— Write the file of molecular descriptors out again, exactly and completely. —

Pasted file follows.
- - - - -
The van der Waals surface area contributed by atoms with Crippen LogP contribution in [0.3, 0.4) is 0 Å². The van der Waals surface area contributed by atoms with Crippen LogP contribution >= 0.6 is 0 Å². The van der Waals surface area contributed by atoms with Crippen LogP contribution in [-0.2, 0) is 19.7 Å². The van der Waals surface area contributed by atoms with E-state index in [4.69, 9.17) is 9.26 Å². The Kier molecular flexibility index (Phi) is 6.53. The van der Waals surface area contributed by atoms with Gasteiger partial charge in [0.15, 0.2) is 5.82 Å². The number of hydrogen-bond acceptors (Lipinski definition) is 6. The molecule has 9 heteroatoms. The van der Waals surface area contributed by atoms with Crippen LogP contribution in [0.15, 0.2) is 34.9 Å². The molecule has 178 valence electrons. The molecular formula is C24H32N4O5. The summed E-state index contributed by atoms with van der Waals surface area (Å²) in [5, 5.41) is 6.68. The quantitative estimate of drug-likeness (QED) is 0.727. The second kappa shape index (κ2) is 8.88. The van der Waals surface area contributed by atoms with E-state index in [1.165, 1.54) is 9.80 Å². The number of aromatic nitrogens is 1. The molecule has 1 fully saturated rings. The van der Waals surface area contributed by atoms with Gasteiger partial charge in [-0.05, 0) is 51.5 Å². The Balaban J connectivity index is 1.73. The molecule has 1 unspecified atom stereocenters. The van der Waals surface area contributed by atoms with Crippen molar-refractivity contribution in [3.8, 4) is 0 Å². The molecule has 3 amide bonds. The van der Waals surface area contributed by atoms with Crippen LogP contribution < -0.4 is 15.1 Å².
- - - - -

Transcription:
The van der Waals surface area contributed by atoms with Crippen LogP contribution in [0.3, 0.4) is 0 Å². The van der Waals surface area contributed by atoms with Crippen LogP contribution >= 0.6 is 0 Å². The van der Waals surface area contributed by atoms with Crippen LogP contribution in [-0.2, 0) is 19.7 Å². The van der Waals surface area contributed by atoms with E-state index in [4.69, 9.17) is 9.26 Å². The Kier molecular flexibility index (Phi) is 6.53. The van der Waals surface area contributed by atoms with Gasteiger partial charge in [0.15, 0.2) is 5.82 Å². The number of hydrogen-bond acceptors (Lipinski definition) is 6. The molecule has 9 heteroatoms. The van der Waals surface area contributed by atoms with Crippen LogP contribution in [0.15, 0.2) is 34.9 Å². The molecule has 178 valence electrons. The molecular formula is C24H32N4O5. The summed E-state index contributed by atoms with van der Waals surface area (Å²) in [5, 5.41) is 6.68. The quantitative estimate of drug-likeness (QED) is 0.727. The second kappa shape index (κ2) is 8.88. The van der Waals surface area contributed by atoms with E-state index in [1.165, 1.54) is 9.80 Å². The number of aromatic nitrogens is 1. The molecule has 1 fully saturated rings. The van der Waals surface area contributed by atoms with Gasteiger partial charge in [-0.05, 0) is 51.5 Å². The Balaban J connectivity index is 1.73. The molecule has 1 unspecified atom stereocenters. The van der Waals surface area contributed by atoms with Crippen molar-refractivity contribution in [3.8, 4) is 0 Å². The molecule has 3 amide bonds. The van der Waals surface area contributed by atoms with Crippen LogP contribution < -0.4 is 15.1 Å².